Mark Zuckerberg is famous for his casual approach to office attire, but the CEO made a rare exception to his usual dress code for a rare meeting with China’s propaganda chief Liu Yunshan this weekend.
Facebook, like other US digital platforms, is blocked in the country so Liu effectively holds the keys to some 720 million new users, the largest internet nation, should he decide to relax regulation of social networks.
So. Much. Tech.
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That doesn’t initially seem a likely prospect, as AP reports, China is calling for a global Web “governance system” that would further help the country control what its citizens see on the internet.
Facebook would no doubt have to submit to censorship rules that it wouldn’t be all that happy with if it wants to go live in China.
Chinese writer Tie Liu, who works under this pen name but whose real name is Huang Zerong, harshly critcized the powerful Chinese bureaucrat’s propaganda efforts in 2014, saying:
for over a decade, with publishing and television all under Liu Yunshan’s control, there hasn’t been a single newspaper reporting the truth, not a single book that could stand on its feet, and not a single good movie or television series.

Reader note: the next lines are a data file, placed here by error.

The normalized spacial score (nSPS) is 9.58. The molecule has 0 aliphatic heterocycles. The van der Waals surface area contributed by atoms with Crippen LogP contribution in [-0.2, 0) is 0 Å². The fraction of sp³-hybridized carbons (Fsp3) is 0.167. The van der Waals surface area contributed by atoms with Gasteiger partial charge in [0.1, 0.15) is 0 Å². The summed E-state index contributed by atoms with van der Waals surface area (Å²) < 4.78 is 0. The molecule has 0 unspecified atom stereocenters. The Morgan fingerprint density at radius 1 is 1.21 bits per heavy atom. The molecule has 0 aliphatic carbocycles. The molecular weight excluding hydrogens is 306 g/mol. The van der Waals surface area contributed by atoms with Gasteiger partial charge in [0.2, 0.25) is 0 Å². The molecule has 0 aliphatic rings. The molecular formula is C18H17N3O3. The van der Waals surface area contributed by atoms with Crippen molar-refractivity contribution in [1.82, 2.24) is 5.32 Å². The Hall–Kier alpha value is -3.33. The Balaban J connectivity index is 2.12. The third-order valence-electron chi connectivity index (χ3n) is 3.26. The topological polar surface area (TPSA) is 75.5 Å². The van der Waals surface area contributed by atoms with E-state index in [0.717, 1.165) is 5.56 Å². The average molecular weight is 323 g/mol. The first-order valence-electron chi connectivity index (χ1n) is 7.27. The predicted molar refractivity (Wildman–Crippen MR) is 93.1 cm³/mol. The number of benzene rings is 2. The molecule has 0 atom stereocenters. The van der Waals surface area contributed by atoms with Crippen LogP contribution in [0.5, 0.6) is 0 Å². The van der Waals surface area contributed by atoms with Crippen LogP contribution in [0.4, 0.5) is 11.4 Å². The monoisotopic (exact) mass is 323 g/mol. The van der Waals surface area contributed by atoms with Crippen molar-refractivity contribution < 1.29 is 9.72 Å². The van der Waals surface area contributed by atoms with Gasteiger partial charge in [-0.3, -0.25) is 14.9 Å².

Facebook says it’s not received content takedown requests from the Chinese government, no doubt because the platform is largely unavailable in the country unless you’re handy with a VPN, but this figure would likely shoot up should China come online.
Many Chinese businesses are using Facebook to grow their reach outside of China, though, so politicians there must balance their desire for control with the need to fix the economy following a huge drop in growth.
According to China’s official Xinhua News Agency, Liu indicated in his meeting with Zuckerberg that he was keen for Facebook to help make “internet development better benefit the people of all countries.”
It will be interesting to see if this meeting turns into action. Facebook wants proper access to Chinese users and now, clearly, China wants Facebook’s help.
➤ Facebook’s Zuckerberg meets with China’s propaganda chief [Associated Press]